In war, the only certainty is that nothing is certain. If that is cliché, it’s only because it is too true to go unmentioned. The fog of war, combined with human unpredictability, can create outcomes or present opportunities that no one could predict. McNamara mentions, seemingly in passing, that he “learned very early” to never say never.
Although this might seem like a plea for optimism, I interpret it more as a reminder that we shouldn’t give up before we try something. The St. Nazarie Raid. Operation Entebbe. These were thinly-veiled suicide missions, if they were veiled at all. However, they still worked. Never say never.
If this lesson is useful in war, it’s even more useful in preventing it. During the Cuban Missile Crisis, most of cabinet, including President Kennedy himself, didn’t believe the Soviet Union would remove their missiles without the use of military force. Llewellyn Thompson disagreed. Kennedy trusted Thompson’s judgment. As a result, the superpowers avoided nuclear war. Never say never.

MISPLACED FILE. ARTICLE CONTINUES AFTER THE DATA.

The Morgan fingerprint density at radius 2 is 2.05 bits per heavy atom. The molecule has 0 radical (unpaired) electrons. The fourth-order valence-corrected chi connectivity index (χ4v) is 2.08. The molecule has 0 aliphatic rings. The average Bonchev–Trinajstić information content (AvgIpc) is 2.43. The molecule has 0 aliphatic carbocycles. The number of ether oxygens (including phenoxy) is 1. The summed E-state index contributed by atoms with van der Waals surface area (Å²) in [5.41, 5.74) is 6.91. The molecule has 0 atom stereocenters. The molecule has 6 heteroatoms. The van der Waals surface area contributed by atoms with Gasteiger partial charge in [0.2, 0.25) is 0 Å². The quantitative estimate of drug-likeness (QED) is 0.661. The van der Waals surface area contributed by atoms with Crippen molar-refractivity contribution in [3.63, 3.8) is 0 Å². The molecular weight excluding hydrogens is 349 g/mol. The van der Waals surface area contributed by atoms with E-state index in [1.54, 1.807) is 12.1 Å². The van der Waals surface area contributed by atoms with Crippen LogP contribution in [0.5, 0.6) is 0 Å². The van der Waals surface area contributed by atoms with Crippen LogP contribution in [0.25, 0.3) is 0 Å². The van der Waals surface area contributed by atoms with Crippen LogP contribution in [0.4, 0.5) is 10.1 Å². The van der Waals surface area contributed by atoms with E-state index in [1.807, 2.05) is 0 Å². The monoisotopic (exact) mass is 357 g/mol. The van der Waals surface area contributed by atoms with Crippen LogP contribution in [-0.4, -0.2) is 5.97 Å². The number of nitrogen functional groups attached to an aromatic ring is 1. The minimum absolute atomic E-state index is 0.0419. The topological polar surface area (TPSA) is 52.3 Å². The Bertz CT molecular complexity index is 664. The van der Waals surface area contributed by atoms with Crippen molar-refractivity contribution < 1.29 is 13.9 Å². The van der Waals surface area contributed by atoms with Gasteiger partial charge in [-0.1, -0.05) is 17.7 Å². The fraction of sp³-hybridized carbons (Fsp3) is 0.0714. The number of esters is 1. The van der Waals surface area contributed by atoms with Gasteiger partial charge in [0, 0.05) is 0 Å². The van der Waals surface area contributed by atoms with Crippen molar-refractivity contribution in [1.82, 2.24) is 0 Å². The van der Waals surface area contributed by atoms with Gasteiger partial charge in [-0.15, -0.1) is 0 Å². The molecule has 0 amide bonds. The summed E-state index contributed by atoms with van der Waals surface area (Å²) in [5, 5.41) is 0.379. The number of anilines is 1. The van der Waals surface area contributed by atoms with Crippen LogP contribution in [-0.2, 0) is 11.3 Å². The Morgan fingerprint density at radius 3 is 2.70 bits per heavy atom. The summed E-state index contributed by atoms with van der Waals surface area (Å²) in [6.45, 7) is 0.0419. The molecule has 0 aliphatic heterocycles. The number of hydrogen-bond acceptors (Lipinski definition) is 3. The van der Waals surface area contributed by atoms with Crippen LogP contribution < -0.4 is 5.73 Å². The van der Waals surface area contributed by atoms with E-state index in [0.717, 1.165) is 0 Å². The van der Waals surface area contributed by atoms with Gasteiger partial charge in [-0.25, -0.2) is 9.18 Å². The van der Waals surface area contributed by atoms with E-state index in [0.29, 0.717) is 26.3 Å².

If the United States is considering military action, it would be wise to remember that the best way to win a war is to avoid it. It would be stupid beyond belief to “not bother” seeking a diplomatic solution, or to go about it half-heartedly or disingenuously, simply because success is unlikely. There are too many lives on the line to do anything less than our best to avoid conflict, especially in a nuclear age.
Never say never.
Jump to a lesson:
Lesson 1: Empathize with Your Enemy
Lesson 2: Rationality Will Not Save Us
Lesson 3: There’s Something Beyond One’s Self
Lesson 4: Maximize Efficiency
Lesson 5: Proportionality Should Be a Guideline in War
Lesson 6: Get the Data
Lesson 7: Belief and Seeing Are Often Both Wrong
Lesson 8: Be Prepared to Re-examine Your Reasoning
Lesson 9: In Order To Do Good, You May Have To Engage in Evil
Lesson 10: Never Say Never
Lesson 11: You Can’t Change Human Nature